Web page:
Worsening power situation beyond our control, says IKEDC
FELIX OFULUE, Head, Corporate Communications of Ikeja Electric, tackled some questions from TOPE TEMPLER OLAIYA on the hydra-headed problems of the power sector and the worsening state of electricity in its network areas.
The power situation in the last few days has gone from bad to worse. Why is this so?
From reports, the generation capacity has dropped from 3,959MW to 2,662MW and this is attributed to the low water levels at the hydro power stations and shortage of gas to the power plants due to vandalism. That means if you use to get 10 hours a day before, you will probably be getting less than that and on our part, we have resorted to load shedding, so that the what we get can be shared equitably among our customers.
What does Ikeja Electric get from the national grid?
It fluctuates depending on the supply we get; there are times we get between 300MW and 400MW while there was a time it remained at 200MW for some reasonable length of time. It is not stable. Ordinarily, in Ikeja for instance, we require about 1,250MW to service our customers but in the last few days we have received an average of barely 300MW. That is such a huge disparity. That is why the onus is on us to manage the distribution better because we are the ones that interface with the customers on the power value chain.
You seem to be getting the most complaints among the DISCOs, what could be responsible for this?
The reason we have the most complaints is because we are the largest network, in terms of consumer base. A large percentage of industries in Nigeria are under our network and we have fast developing areas also under our network. Our area stretches from Epe to Ikorodu all the way to Akute, Abule Egba and beyond. These are fast developing areas.
It is almost impossible not to have challenges coming up because there are properties springing up on a daily basis in these locations. And this means that IE will have to make additional expansion to accommodate the requirements of the newcomers. Don’t forget that as the requirements increase, the allocation has not increased but we must distribute the supply equitably. So what we are doing is to expand our network infrastructure to meet the needs of our customers. And what I can assure our customers is the equitable distribution of available power. What we have we will share adequately.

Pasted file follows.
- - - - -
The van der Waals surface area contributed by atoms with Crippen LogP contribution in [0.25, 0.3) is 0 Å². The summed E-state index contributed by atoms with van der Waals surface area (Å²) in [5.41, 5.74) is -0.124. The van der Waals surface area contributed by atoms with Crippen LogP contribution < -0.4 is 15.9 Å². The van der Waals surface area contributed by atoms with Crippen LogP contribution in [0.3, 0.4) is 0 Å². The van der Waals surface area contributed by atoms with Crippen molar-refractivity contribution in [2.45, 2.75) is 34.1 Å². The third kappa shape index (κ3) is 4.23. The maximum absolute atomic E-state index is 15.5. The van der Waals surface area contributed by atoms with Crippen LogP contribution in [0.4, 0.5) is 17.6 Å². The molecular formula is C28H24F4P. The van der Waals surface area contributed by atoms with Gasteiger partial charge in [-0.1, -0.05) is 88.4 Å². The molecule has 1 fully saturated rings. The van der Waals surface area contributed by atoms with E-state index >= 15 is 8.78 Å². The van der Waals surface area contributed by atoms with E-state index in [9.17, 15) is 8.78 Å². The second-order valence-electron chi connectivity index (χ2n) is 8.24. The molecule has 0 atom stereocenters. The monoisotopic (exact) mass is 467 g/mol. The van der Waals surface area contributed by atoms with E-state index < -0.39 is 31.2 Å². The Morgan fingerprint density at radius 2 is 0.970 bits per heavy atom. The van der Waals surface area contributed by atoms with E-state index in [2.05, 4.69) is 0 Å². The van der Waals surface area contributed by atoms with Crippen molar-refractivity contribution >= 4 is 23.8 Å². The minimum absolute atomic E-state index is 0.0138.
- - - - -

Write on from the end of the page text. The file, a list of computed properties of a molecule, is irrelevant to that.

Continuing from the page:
Could frustrations over the worsening power situation have led to an increase in attacks towards your officials?
You have raised a very important issue. There is an increasing spate of violence against our workers. It is appalling and becoming alarming, and totally unacceptable. On a frequent basis, our field staff are attacked by aggrieved customers. Only last week the Civil Defense authorities apprehended a woman who stabbed one of our workers.
It is pertinent to note that we have created several channels for aggrieved customers to present their complaints, but to vent their anger on our workers is criminal. Some of the issues they are complaining about are beyond our control. For instance, there is poor power supply, which is as a result of certain known challenges that cut across the value chain and we are the last arm of the chain. These challenges are beyond our control, there is no point directing your anger at any of our staff because they are also customers of a network where they reside.
I see it as misdirected aggression because we can only give what we get. We are appealing to customers to exercise patience and restraint. Anybody that attacks our staff will face the full wrath of the law. We are also appealing to community leaders to sensitise their people towards this.
The second issue we are battling with is vandalism, which is also rife in some areas under our network. Vandals destroy our equipment and cart them away, which require huge amount of money to fix. We are appealing to communities to ensure that they guard and secure these infrastructures in their respective areas to guard against vandals.
For the consumers, getting metered and being billed appropriately is of major concern, which you seem not to be addressing?